Lawyers for a French Jewish gay man imprisoned in Turkey on drugs charges are making his plight public three years after he was sentenced, in the hope of highlighting the antisemitic and homophobic harassment he has suffered from on a daily basis while in prison.
Fabien Azoulay, 43, was sentenced to 16 years and eight months in jail by the Istanbul Criminal Court in Sept. 2017 for “importing a banned narcotic product.” According to his lawyers, during the four years Azoulay has already served, he was frequently attacked and abused by other prisoners because he is both gay and Jewish.
Azoulay was initially imprisoned in a jail in Maltepe, near the Turkish capital. In a letter sent to a friend in France, he described jihadi prisoners forcing other inmates to participate in Muslim prayers as well as inflicting physical violence and even murder. “One guy had his throat slit by a group of four Syrians. I was sleeping when it happened but the screams of the other prisoners woke me up. The sight of blood everywhere was frightening, worse than a horror movie. I later learned that the prisoner who died had made sexual advances on one of the Syrians and that, in the name of Allah, he had to pay with his life because of his homosexuality,” Azoulay wrote.
Despite his efforts to hide both his religion and his sexual orientation, Azoulay was badly assaulted by a jihadi inmate in Nov. 2019 who discovered that he was Jewish and gay. While he was sleeping one night, the jihadi poured boiling water over his body, resulting in Azoulay being hospitalized with second-degree burns.
Following the attack, Azoulay was transferred to a different prison in Giresun, about 500 miles from Istanbul, where he remains incarcerated. “He is even more isolated there than he was in Istanbul,” one of Azoulay’s lawyers, Sophie Wiesenfeld, told broadcaster France 24 on Tuesday. “His family can no longer visit him because the area is surrounded by jihadists and it’s dangerous.”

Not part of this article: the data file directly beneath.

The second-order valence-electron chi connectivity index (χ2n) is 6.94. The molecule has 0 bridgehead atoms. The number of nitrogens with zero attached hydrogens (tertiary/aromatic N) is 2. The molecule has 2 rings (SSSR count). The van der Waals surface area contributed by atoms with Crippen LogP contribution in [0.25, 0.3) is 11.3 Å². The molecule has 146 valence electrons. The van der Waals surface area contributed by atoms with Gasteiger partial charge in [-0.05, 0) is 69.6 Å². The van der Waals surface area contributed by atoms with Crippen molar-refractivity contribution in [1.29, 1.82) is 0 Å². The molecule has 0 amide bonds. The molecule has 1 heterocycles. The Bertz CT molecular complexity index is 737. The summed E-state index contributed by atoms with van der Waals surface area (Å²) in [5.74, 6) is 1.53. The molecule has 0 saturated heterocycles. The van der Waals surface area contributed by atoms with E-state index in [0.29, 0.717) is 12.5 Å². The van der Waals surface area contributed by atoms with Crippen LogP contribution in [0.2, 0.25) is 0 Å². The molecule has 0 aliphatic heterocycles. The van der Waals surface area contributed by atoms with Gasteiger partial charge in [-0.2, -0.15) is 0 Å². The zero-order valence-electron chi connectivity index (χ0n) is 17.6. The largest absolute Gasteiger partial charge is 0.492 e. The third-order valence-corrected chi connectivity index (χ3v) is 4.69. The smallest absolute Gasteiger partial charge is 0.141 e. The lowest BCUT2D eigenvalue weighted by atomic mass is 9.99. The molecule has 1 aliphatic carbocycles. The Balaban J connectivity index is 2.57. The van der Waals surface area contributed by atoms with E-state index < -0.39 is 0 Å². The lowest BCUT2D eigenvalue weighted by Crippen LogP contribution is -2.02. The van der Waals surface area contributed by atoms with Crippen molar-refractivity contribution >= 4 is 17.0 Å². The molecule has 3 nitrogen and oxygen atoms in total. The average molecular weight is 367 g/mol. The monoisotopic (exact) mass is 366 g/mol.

In one recent letter home, Azoulay confided: “I pray and cry every day for a miracle. I can’t imagine staying here for the full 16 years and eight months.”
Azoulay’s letters from jail were “heartbreaking and unbearable,” another of his lawyers, Carole-Olivia Montenot, told news outlet 20minutes. “He is being intimidated, his fellow inmates are telling him to convert to Islam and to pray five times a day. He is also being harassed because of his sexual orientation.”
Azoulay, who was managing a beauty spa in New York when he was arrested in Turkey, had flown to Istanbul for a hair transplant operation and had only planned to stay in the city for a few days. At his hotel, he logged onto a Lithuania-based website where he purchased a small amount of GBL, a narcotic, for personal use. Azoulay was unaware when he made the order that the Turkish authorities had recently banned the use of GBL — a synthetic drug that enables feelings of euphoria among users and can also act as a sexual stimulant. Turkish customs intercepted the package and tracked its path to Azoulay’s hotel room, where they arrested him.
Azoulay’s lawyers explained that they were now mobilizing public support for their client out of frustration with the lack of progress on the governmental front, with relations between Turkey and France having sunk to a nadir in recent years. “We played the games of justice and diplomacy, but nothing has moved,” Montenot remarked.
There was particular disappointment that efforts to have Azoulay transferred to France launched in the wake of the attack on him in 2019 had come to nothing. More than 80,000 people have now signed an online petition demanding the “transfer of Fabien Azoulay, imprisoned in Turkey, harassed for being French, Jewish and gay.”
A French diplomatic source meanwhile told France 24 that both the foreign ministry and the French Embassy in Ankara were closely following Azoulay’s situation.
“Our consular services are in regular contact with Mr. Azoulay as well as with the Turkish authorities to inquire about his situation and the progress of his request for a transfer to France. In Paris, the services of this ministry are in regular contact with the family and lawyers of our compatriot,” the source said.
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Author: Ben Cohen
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